05/15/2013 2:37PM

Preakness Stakes: Departing heads newcomers to Triple Crown scene

Barbara D. Livingston
Despite his Illinois Derby victory, Departing was not pressed into a Kentucky Derby start.

BALTIMORE – The talent Departing has shown in winning 4 of 5 career starts figures to make him the shortest price among the three newcomers joining the Triple Crown fray Saturday in the Grade  1, $1 million Preakness Stakes at Pimlico. ­Govenor Charlie and Titletown Five are the only other members of the projected field of nine who did not run in the Kentucky Derby.

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Departing’s connections could have made the case on a couple of occasions this spring for running the War Front gelding in the Kentucky Derby. In the Grade 2, $1 million Louisiana Derby on March 30, he finished a creditable third to Revolutionary. One start later, Departing turned in a tour-de-force performance in the Grade 3, $750,000 Illinois Derby on April 20. But instead of pushing for the Kentucky Derby, owners Claiborne Farm and Adele Dilschneider and trainer Al Stall Jr. bided their time with the developing Departing.

“We just didn’t think after the Louisiana Derby he was ready for the Derby,” Stall said. “The Derby was never really under consideration. We didn’t think he had enough seasoning to run in the Derby. Our interest was in the Preakness all along.”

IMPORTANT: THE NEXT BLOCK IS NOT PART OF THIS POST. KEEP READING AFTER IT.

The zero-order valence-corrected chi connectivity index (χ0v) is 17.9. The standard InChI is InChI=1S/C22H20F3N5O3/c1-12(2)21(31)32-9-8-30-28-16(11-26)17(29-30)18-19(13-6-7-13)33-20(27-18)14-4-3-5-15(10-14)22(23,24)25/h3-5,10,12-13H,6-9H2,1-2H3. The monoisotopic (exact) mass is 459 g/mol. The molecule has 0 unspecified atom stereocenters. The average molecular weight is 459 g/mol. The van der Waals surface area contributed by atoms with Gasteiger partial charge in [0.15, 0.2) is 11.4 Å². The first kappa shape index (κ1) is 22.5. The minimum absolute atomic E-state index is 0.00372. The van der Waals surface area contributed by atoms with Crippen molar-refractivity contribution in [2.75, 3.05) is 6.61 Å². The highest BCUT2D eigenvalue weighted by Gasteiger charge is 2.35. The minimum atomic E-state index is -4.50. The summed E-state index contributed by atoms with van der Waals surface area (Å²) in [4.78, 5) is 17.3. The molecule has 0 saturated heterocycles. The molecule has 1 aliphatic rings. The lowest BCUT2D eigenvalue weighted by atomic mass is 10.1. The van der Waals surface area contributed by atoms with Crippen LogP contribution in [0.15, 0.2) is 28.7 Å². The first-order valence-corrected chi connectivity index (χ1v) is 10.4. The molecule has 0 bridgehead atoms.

Departing launched his career Dec. 22 at Fair Grounds, and won a maiden special weight at six furlongs. He proceeded to take a first-level allowance in his two-turn debut Feb. 1, also in New Orleans, before shipping to Sam Houston Race Park in Houston to win the $50,000 Texas Heritage. Departing then suffered his first loss in the Louisiana Derby, but rebounded in the Illinois Derby, which was his first start on Lasix. Departing was forced to take an outside route in the Hawthorne race after breaking from post 13, then drew clear for a 3 1/4-length win in a convincing lead-in to the Preakness.

“The race in the Illinois Derby pumped us up for this,” Stall said. “The way he covered all that extra ground and just won in hand – the way he did it, he earned his way into the Preakness.”